The food chain - the number of organisms that feed on each other in the world's streams and rivers depends more upon the size of the stream and whether the waterways flood or run dry than the amount of available food resources, Yale University and Arizona State University (ASU) researchers report online in the Oct. 14 issue of the journal Science Express.
The findings suggest that large predators in river systems will be threatened by increased variability in water flow induced by climate change. The research also helps settle an old debate among ecologists about what determines the length of nature's food chains, which sustain all life on earth.
"The food web is a regulatory network of ecosystems, and for nearly 100 years ecologists have debated the causes of variation in the length of the food chains, said David Post, professor of ecology and evolutionary biology at Yale and co-author of the study.
Researchers from Yale, ASU, the University of Minnesota, and the U.S. Geological Survey studied 36 North American streams and rivers. The researchers found that food chains or the number of mouths that food passes through on the way to top predators got longer as the size of the body of water increased. The findings are similar to another study conducted by Post a decade ago that found the key factor in food chain length was lake size, not the amount of food resources in a system, as many ecologists had believed.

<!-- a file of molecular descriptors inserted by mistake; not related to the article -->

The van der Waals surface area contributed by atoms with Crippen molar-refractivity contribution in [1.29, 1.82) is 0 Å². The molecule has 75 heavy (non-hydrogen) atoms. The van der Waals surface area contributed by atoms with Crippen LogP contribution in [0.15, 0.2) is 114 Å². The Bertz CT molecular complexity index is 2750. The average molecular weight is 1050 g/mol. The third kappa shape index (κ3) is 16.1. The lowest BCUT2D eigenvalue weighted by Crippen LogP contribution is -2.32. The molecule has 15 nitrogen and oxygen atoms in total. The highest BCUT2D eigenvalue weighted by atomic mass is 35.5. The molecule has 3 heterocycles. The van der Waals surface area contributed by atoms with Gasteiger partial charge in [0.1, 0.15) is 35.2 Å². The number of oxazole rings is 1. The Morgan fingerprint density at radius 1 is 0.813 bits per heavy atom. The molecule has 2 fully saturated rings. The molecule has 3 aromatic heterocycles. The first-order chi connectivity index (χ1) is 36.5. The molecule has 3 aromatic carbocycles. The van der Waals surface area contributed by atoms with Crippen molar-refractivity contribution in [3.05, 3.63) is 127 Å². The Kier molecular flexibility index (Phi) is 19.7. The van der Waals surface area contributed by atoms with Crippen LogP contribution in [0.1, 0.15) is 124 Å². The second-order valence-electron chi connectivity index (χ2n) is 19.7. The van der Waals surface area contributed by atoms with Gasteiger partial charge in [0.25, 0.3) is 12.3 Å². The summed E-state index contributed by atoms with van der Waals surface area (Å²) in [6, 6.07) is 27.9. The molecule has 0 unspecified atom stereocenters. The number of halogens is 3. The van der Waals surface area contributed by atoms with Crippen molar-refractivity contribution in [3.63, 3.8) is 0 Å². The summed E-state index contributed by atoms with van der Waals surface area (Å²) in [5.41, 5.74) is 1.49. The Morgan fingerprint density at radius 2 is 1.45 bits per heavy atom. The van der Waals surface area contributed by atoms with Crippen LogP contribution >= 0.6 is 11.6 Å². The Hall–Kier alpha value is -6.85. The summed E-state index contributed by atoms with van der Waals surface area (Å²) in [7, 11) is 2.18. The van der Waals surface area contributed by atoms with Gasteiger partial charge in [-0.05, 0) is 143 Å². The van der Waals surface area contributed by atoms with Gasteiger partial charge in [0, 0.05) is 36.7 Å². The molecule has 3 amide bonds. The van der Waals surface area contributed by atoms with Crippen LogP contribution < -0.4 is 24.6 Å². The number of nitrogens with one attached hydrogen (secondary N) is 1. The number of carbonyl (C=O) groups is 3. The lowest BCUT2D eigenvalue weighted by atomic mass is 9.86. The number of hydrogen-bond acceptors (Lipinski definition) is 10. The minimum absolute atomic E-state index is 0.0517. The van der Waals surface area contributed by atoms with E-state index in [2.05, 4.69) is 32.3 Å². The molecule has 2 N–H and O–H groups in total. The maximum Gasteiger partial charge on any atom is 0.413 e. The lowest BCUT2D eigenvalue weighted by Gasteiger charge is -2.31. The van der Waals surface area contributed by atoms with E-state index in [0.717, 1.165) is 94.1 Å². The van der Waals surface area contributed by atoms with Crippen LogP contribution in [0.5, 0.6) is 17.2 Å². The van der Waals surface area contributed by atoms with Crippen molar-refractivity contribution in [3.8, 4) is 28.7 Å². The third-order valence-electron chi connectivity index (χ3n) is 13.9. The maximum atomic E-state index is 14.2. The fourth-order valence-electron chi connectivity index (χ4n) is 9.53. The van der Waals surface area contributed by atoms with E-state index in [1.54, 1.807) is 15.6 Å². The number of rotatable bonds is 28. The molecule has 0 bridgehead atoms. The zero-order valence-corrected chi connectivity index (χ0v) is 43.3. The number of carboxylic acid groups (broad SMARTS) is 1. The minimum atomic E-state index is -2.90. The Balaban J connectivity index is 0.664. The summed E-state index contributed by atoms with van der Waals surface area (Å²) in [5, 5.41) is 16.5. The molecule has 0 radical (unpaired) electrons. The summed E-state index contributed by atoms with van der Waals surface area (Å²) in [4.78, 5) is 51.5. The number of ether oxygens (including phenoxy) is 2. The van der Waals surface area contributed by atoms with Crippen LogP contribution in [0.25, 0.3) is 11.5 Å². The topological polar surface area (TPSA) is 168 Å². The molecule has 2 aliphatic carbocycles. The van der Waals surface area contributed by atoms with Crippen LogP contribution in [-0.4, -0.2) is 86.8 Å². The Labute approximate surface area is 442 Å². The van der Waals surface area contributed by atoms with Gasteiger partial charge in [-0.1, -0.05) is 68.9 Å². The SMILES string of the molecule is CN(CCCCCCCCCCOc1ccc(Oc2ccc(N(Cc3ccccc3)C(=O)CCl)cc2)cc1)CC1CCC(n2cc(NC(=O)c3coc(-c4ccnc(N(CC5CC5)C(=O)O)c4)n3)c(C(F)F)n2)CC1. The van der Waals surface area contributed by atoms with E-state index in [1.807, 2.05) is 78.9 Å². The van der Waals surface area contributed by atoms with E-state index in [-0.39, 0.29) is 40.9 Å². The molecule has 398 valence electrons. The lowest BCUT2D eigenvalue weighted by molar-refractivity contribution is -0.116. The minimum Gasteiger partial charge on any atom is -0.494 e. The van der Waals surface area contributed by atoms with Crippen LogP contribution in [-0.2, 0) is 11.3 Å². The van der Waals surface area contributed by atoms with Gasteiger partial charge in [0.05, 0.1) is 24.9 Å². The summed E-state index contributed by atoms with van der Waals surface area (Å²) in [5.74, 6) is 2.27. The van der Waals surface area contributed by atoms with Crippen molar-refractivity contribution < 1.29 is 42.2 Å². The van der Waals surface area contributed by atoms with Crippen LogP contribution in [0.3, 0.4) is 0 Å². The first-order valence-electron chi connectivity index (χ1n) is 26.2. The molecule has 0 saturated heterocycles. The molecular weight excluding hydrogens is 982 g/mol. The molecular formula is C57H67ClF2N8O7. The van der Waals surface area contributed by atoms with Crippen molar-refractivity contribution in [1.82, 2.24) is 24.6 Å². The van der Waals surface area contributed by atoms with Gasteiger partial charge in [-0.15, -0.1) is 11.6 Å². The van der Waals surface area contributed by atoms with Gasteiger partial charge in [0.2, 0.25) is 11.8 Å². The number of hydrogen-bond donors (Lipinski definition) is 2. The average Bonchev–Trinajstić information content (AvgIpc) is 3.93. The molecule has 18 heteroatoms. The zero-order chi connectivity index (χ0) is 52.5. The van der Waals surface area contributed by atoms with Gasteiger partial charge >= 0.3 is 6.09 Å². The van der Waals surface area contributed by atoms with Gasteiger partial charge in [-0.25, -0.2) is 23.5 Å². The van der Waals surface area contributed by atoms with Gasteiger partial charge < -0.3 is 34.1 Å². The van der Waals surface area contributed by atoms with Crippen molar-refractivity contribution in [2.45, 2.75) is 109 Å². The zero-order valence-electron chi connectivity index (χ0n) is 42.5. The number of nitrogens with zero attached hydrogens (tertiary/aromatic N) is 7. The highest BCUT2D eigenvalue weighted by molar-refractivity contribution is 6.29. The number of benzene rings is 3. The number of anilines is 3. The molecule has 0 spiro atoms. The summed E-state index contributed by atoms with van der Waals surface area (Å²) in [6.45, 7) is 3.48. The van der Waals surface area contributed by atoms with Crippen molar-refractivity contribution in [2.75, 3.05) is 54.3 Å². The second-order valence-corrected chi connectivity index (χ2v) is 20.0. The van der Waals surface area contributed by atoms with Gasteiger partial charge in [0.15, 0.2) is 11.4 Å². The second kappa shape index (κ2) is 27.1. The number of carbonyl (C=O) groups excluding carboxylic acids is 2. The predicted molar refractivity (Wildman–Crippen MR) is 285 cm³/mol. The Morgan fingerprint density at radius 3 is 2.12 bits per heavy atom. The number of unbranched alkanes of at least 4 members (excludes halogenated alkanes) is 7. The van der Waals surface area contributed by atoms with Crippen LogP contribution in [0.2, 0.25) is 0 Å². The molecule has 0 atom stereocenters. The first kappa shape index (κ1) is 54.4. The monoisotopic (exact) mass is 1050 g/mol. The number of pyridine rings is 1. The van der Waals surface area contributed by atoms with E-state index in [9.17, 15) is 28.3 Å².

A longer food chain supports more organisms and larger predators such as big fish but may also increase the concentration of contaminants in larger predators. However, the new study found that the more streams and rivers dried up or flooded, the shorter the food chain. This in turns puts pressure on the ecosystem's ability to support organisms, particularly larger predators. In fact, when water is withdrawn from a stream or a river dries up it may be decades before the food chain recovers.
|Contact: Bill Hathaway|